Article #4 Carrera UC7 “Serving as a Warning To Others”

Picture of Adam Bahret
Adam Bahret

Ok, next up in the Carrera UC7 series, we are slowly approaching the pinnacle of this exercise which is successfully loading a 12ft catamaran boat on top of a Carrera. This was the benchmark set by our champion, the Honda Crosstour.

The first step: we need to design and build the hitch. For this, I enlisted the help of some friends. The first job I took on when I founded Apex Ridge was in partnership with Acorn Product Development. We joined up to work on Boston Dynamics robotic mule. It’s like the small dog they have now, Spot, except it was six feet tall and looked like a horse. As you can imagine, it was fun to take through the woods and neighborhoods.

Since then, Acorn and I have worked together on many projects and shared a lot of good times along the way. They wanted in on my latest UC7 shenanigans and I needed some good engineering counsel. 

First, I described what I wanted to accomplish. I needed a 2-inch hitch coming out of a sports car’s bumper.  It needed to hold 300lb tongue weight 9.5 inches out and be able to pull 600lbs at an acceleration of 0-60mph in 5 seconds. They threw out the “project concept” at one of their project meetings and a few engineers jumped at it.  Because of his dual credentials as an amazing mechanical engineer and a fellow car nut, we selected Ryan Liu to lead. See, Ryan is a gearhead as well and wanted to make this happen just as much as I did. He runs a Subaru BRZ and a Mazda Miata on and off the track regularly; he gets it!

Ryan and I came up with a design. We performed the stress analysis with finite element analysis, the mathematical modeling of stresses. The design was optimized for low weight and sufficient strength for the UC7.

We thought we would complete this analysis and design in one shot.  We failed. How did we fail? Wait for it… wait for it…  In creating the full set of use cases.  Yup, ironically, the project that was done for the sole purpose of demonstrating how to make use cases did not correctly define use cases.  This was not intentional for the purpose of making this installment of the series more interesting.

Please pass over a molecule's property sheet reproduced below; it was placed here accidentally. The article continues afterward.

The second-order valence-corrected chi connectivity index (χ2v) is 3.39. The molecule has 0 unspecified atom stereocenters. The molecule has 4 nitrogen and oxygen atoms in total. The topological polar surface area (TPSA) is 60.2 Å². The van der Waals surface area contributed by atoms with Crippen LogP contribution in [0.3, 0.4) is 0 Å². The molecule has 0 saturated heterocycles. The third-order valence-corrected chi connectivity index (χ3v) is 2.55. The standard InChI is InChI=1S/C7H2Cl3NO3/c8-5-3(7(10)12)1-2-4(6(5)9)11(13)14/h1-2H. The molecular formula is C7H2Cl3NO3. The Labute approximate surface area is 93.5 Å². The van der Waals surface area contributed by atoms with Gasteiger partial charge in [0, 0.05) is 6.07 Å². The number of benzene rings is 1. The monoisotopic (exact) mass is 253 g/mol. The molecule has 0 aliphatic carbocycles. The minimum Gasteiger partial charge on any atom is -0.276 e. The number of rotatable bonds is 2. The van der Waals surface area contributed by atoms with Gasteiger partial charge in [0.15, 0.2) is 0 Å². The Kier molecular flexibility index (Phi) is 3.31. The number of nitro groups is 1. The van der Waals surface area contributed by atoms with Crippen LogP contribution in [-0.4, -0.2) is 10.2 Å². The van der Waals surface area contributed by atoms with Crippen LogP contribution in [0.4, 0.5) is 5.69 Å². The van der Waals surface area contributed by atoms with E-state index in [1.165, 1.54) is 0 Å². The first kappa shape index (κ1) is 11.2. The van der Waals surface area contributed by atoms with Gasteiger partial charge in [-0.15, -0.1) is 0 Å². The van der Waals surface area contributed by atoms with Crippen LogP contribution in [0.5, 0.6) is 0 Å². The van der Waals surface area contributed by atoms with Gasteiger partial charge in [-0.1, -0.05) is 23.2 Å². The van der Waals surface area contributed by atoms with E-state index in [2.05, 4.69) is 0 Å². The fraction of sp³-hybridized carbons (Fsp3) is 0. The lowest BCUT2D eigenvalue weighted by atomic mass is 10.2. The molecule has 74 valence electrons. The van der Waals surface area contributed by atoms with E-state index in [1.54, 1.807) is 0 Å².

So, how were we taken down a peg or two from full of pride to not so smug? We showed the results of our analysis to the extended Acorn team.  What we got back wasn’t a “Wow great job!”  Instead, what we got in response was “Why didn’t you think of the braking stresses?” “How does the tongue weight change when you hit a pothole?” “Do people stand on the trailer when loading it, adding 200 more pounds to your max weight?” and “Might they stand at the front of the trailer resulting in increased tongue weight?”

We felt deflated, to say the least, and went back to the drawing board. However, in the long run, those questions saved the day because the loading was much higher with all of those factors taken into consideration.

When what had happened finally dawned on me, I could hear something my grandmother used to say to me whenever I got a bad grade or failed in an activity, “Sometimes your purpose in life is not to succeed, but to serve as a warning to others.”  She was from the depression era and not that great with child development. 

Our warning to others? ALWAYS make use case creation a team exercise and an independent step in the product development process.  Don’t let it be just something two guys get done at their desk and then report on. This is actually one of the driving factors for why I created UC7 in the first place.  It forces the team to come together and complete use case creation as a group exercise, not in isolation, and not as a side activity.

Another big value for UC7 is that it makes the development process shorter.  Instead of  finding out in a traditional design process that the base use cases aren’t correct until testing, the team can consider these “extreme” factors early. Even just one added stress element found in a UC7 exercise early can save months of redesign, prototype, and retest. We proved that by having to run our model again with new boundary conditions, redesign to accommodate those stresses, and then run the model again.

So our hitch design is different now because our model has the correct boundary conditions based on a fully fleshed out use case.  We began this exercise to show the value of UC7 and the even greater value of focused use case creation. Although we didn’t succeed in efficiently creating a design based on good use cases and engineering analysis on our first try, we did a great job making a point by serving as a warning to others.


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